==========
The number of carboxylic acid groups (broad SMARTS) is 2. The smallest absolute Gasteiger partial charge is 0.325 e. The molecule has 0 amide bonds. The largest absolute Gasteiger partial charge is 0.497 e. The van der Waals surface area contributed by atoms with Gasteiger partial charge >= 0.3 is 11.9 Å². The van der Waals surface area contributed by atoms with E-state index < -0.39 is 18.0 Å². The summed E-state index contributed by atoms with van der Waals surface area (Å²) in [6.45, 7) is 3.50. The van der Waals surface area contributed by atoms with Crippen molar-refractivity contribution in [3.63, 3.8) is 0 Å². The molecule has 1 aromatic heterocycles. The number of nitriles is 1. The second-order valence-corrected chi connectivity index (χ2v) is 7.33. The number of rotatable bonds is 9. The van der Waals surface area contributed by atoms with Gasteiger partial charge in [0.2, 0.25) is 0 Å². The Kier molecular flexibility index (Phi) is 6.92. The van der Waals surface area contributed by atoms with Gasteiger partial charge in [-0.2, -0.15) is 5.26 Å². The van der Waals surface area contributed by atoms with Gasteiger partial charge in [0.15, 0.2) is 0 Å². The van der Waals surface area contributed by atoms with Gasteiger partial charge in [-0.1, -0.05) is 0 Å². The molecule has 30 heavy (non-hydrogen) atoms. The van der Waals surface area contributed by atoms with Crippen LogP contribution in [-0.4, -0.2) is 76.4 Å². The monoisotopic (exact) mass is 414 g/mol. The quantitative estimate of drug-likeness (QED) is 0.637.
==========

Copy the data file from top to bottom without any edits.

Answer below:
The number of carboxylic acid groups (broad SMARTS) is 2. The smallest absolute Gasteiger partial charge is 0.325 e. The molecule has 0 amide bonds. The largest absolute Gasteiger partial charge is 0.497 e. The van der Waals surface area contributed by atoms with Gasteiger partial charge >= 0.3 is 11.9 Å². The van der Waals surface area contributed by atoms with E-state index < -0.39 is 18.0 Å². The summed E-state index contributed by atoms with van der Waals surface area (Å²) in [6.45, 7) is 3.50. The van der Waals surface area contributed by atoms with Crippen molar-refractivity contribution in [3.63, 3.8) is 0 Å². The molecule has 1 aromatic heterocycles. The number of nitriles is 1. The second-order valence-corrected chi connectivity index (χ2v) is 7.33. The number of rotatable bonds is 9. The van der Waals surface area contributed by atoms with Gasteiger partial charge in [0.2, 0.25) is 0 Å². The Kier molecular flexibility index (Phi) is 6.92. The van der Waals surface area contributed by atoms with Gasteiger partial charge in [-0.2, -0.15) is 5.26 Å². The van der Waals surface area contributed by atoms with Gasteiger partial charge in [0.15, 0.2) is 0 Å². The van der Waals surface area contributed by atoms with Gasteiger partial charge in [-0.1, -0.05) is 0 Å². The molecule has 30 heavy (non-hydrogen) atoms. The van der Waals surface area contributed by atoms with Crippen LogP contribution in [-0.4, -0.2) is 76.4 Å². The monoisotopic (exact) mass is 414 g/mol. The quantitative estimate of drug-likeness (QED) is 0.637.